5 Olivia Smoliga Georgia 171 38 33 49 51
HM Chelsea Chenault USC 48 8 29 11 0
HM Celina Li Cal 51 27 13 11 0
HM Rachel Zilinskas Georgia 34 7 24 3 0
HM Leah Smith Virginia 178 25 52 53 48
HM Kaitlyn Jones Virginia 32 7 0 9 16

A few big takeaways:

  • Missy Franklin was always the big fish of this class. In her two years of collegiate swimming, she scored more points (at least from our research) than all but three other swimmers in the class. She was also a relay weapon and was a massive game-changer during her two seasons, and probably could have scored more individually had Cal not asked her to swim the 100 and 500 frees as a freshman.
  • It’s hard to overstate what Lia Neal meant to Stanford. She racked up 30+ points individually every year, but was also a 4-relay swimmer pretty much her entire career. And listening to her coaches and teammates talk at NCAAs a few weeks ago, her leadership appears highly regarded. Much like Franklin, Neal also seemed to be key in setting up a recruiting explosion in the following years for both programs. Neal also led all swimmers in this class with 9 NCAA titles, all of them from relays.
  • Cal pulled two more from the top 10. Kristen Vredeveld had a slow start but eventually became a key relay player who even won a national title on a 200 free relay. Celina Li kind of went the opposite direction, coming in extremely NCAA-ready but dropping off in points over each of her four years.
  • Georgia nabbed three of the top 10, the start of today’s still-present trend of Stanford, Georgia and Cal mostly stockpiling our top 10/20 recruits. #5 Olivia Smoliga wound up the most productive of the bunch, scoring 171 points and winning 3 NCAA titles. Rachel Zilinskas was often tasked with the rough 1650 free/200 back double, but still rolled up 34 national points. Meanwhile Emily Cameron was a staple in the IMs over her career.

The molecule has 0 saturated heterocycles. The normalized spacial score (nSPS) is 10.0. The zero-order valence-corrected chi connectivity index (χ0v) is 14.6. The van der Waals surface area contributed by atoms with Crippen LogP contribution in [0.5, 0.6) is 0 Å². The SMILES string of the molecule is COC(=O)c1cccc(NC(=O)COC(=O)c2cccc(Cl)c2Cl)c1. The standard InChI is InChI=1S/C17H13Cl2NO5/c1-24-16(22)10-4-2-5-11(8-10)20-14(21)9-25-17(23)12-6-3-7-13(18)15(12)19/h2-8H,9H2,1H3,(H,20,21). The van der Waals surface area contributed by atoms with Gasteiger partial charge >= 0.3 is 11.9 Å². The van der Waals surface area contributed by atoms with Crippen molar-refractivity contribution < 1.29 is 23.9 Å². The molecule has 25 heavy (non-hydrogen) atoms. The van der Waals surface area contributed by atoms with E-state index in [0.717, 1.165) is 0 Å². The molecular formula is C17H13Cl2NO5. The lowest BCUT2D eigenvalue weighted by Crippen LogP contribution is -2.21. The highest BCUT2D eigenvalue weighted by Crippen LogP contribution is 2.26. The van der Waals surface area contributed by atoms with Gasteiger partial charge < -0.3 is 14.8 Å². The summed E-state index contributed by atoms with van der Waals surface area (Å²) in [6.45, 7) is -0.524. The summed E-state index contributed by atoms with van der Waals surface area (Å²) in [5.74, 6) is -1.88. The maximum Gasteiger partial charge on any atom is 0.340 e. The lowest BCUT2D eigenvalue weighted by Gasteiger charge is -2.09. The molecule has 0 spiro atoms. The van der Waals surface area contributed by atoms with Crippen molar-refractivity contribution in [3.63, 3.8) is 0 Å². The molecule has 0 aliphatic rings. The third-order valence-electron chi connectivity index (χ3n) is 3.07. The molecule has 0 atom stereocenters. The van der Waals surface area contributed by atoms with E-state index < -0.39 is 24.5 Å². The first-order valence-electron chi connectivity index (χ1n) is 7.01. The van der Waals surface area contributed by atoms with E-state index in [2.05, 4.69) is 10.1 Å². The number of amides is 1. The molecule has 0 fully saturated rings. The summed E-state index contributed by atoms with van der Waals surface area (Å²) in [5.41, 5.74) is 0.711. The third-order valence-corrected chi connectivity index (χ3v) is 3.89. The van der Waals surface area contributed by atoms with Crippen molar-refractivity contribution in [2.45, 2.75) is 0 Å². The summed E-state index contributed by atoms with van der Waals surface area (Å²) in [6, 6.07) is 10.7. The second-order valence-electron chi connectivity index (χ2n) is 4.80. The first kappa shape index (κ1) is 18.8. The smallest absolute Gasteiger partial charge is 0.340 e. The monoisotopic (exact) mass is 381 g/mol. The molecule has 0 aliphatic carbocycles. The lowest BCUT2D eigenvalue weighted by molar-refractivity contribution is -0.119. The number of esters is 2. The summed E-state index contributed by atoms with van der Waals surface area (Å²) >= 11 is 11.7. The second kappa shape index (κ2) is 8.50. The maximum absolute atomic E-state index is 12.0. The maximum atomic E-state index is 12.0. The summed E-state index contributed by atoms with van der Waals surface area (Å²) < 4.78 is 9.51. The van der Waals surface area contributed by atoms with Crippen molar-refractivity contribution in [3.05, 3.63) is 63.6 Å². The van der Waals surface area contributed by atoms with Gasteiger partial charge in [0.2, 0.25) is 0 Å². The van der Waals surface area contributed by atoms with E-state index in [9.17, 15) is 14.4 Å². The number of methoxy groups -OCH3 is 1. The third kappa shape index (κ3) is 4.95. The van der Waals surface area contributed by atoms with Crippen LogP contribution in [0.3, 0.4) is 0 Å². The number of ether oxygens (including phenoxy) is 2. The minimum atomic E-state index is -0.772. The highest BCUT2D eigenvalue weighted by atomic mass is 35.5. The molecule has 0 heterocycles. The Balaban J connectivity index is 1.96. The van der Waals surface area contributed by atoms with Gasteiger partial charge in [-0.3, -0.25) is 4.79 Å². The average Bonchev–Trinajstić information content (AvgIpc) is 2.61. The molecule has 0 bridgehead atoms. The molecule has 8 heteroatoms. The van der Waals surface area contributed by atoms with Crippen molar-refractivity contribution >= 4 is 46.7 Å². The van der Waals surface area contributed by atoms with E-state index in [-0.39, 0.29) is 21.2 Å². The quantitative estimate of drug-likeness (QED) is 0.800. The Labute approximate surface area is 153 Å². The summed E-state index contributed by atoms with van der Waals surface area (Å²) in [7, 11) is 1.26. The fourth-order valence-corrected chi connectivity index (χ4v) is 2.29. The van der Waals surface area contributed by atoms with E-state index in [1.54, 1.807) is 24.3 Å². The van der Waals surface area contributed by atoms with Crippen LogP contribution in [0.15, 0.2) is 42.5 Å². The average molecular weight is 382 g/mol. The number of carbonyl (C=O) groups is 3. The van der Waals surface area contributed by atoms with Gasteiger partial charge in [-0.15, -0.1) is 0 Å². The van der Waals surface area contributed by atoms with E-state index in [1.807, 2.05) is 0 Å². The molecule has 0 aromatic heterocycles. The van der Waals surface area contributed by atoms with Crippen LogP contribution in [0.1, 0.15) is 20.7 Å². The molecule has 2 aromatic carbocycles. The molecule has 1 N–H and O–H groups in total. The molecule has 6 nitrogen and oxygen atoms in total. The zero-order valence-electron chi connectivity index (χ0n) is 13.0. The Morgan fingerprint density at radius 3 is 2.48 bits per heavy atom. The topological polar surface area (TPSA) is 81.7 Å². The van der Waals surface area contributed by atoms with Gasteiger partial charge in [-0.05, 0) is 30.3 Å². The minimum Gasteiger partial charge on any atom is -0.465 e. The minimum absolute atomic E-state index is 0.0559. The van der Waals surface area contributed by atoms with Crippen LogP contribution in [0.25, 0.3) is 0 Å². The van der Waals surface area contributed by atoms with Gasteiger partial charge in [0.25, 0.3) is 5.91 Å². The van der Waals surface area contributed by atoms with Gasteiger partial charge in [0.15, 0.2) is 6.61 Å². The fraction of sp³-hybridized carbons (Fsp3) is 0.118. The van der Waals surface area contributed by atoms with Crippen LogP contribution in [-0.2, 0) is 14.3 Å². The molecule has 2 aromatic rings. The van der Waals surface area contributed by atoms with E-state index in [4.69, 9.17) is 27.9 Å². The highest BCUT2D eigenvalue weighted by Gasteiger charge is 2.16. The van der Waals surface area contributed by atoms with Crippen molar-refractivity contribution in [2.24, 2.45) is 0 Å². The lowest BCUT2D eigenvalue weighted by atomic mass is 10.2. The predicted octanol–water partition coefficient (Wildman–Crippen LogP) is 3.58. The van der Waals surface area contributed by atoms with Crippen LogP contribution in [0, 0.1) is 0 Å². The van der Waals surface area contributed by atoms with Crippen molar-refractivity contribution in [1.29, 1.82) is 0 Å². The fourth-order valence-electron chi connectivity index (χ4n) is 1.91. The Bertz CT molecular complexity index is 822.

• USC’s Chelsea Chenault dropped a little after not competing at NCAAs her senior year, but was a major relay piece for the Trojans beyond her individual contributions.
  • Virginia took two of our honorable mentions and got plenty of bang for their buck. Leah Smith turned out to be the biggest individual scorer of anyone in this class while winning 4 NCAA titles. And had Katie Ledecky turned pro out of high school, Smith would have added several more titles in her senior year. It’s hard to fault a swimmer for happening to run up against a machine like Ledecky. Meanwhile Kaitlyn Jones was a pretty steady force, finishing with her best outing in her senior year.

NCAA Titles (Relay & Individual) Among Top Class of 2013 Recruits:

Swimmer NCAA titles (Ind or Rel)
Missy Franklin 7
Lia Neal 9
Emily Cameron 0
Kristen Vredeveld 1
Olivia Smoliga 3
Chelsea Chenault 1
Celina Li 0